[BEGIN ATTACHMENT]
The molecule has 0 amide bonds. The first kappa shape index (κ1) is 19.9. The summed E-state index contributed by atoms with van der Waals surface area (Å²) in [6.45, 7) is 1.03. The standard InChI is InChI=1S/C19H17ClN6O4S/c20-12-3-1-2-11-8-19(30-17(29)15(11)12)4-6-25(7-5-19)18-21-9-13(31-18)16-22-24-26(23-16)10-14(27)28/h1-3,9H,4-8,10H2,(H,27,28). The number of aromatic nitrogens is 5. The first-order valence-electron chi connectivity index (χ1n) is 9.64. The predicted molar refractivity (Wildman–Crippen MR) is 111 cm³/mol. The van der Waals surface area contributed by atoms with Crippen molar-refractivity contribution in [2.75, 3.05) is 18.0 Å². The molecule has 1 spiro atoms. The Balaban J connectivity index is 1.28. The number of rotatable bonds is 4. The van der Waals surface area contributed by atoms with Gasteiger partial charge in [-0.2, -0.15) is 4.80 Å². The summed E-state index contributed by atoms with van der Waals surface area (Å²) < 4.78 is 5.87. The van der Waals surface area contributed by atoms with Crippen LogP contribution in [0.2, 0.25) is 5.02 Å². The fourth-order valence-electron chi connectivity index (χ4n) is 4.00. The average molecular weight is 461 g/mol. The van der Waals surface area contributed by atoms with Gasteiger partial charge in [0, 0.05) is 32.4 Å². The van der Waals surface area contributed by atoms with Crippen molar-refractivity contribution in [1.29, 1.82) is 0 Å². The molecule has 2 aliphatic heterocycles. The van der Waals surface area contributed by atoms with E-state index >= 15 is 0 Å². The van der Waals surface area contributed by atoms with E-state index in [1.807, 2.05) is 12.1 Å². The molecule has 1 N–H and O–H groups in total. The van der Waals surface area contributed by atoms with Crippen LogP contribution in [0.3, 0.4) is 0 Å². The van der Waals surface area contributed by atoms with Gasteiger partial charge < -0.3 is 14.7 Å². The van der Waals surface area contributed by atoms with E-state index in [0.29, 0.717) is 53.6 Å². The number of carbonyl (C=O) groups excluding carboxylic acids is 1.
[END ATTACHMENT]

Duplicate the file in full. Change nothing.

The molecule has 0 amide bonds. The first kappa shape index (κ1) is 19.9. The summed E-state index contributed by atoms with van der Waals surface area (Å²) in [6.45, 7) is 1.03. The standard InChI is InChI=1S/C19H17ClN6O4S/c20-12-3-1-2-11-8-19(30-17(29)15(11)12)4-6-25(7-5-19)18-21-9-13(31-18)16-22-24-26(23-16)10-14(27)28/h1-3,9H,4-8,10H2,(H,27,28). The number of aromatic nitrogens is 5. The first-order valence-electron chi connectivity index (χ1n) is 9.64. The predicted molar refractivity (Wildman–Crippen MR) is 111 cm³/mol. The van der Waals surface area contributed by atoms with Crippen molar-refractivity contribution in [2.75, 3.05) is 18.0 Å². The molecule has 1 spiro atoms. The Balaban J connectivity index is 1.28. The number of rotatable bonds is 4. The van der Waals surface area contributed by atoms with Gasteiger partial charge in [-0.2, -0.15) is 4.80 Å². The summed E-state index contributed by atoms with van der Waals surface area (Å²) < 4.78 is 5.87. The van der Waals surface area contributed by atoms with Crippen LogP contribution in [0.2, 0.25) is 5.02 Å². The fourth-order valence-electron chi connectivity index (χ4n) is 4.00. The average molecular weight is 461 g/mol. The van der Waals surface area contributed by atoms with Gasteiger partial charge in [0, 0.05) is 32.4 Å². The van der Waals surface area contributed by atoms with Crippen molar-refractivity contribution in [1.29, 1.82) is 0 Å². The molecule has 2 aliphatic heterocycles. The van der Waals surface area contributed by atoms with E-state index >= 15 is 0 Å². The van der Waals surface area contributed by atoms with E-state index in [1.807, 2.05) is 12.1 Å². The molecule has 1 N–H and O–H groups in total. The van der Waals surface area contributed by atoms with Crippen LogP contribution in [0.3, 0.4) is 0 Å². The van der Waals surface area contributed by atoms with Gasteiger partial charge < -0.3 is 14.7 Å². The van der Waals surface area contributed by atoms with E-state index in [0.29, 0.717) is 53.6 Å². The number of carbonyl (C=O) groups excluding carboxylic acids is 1.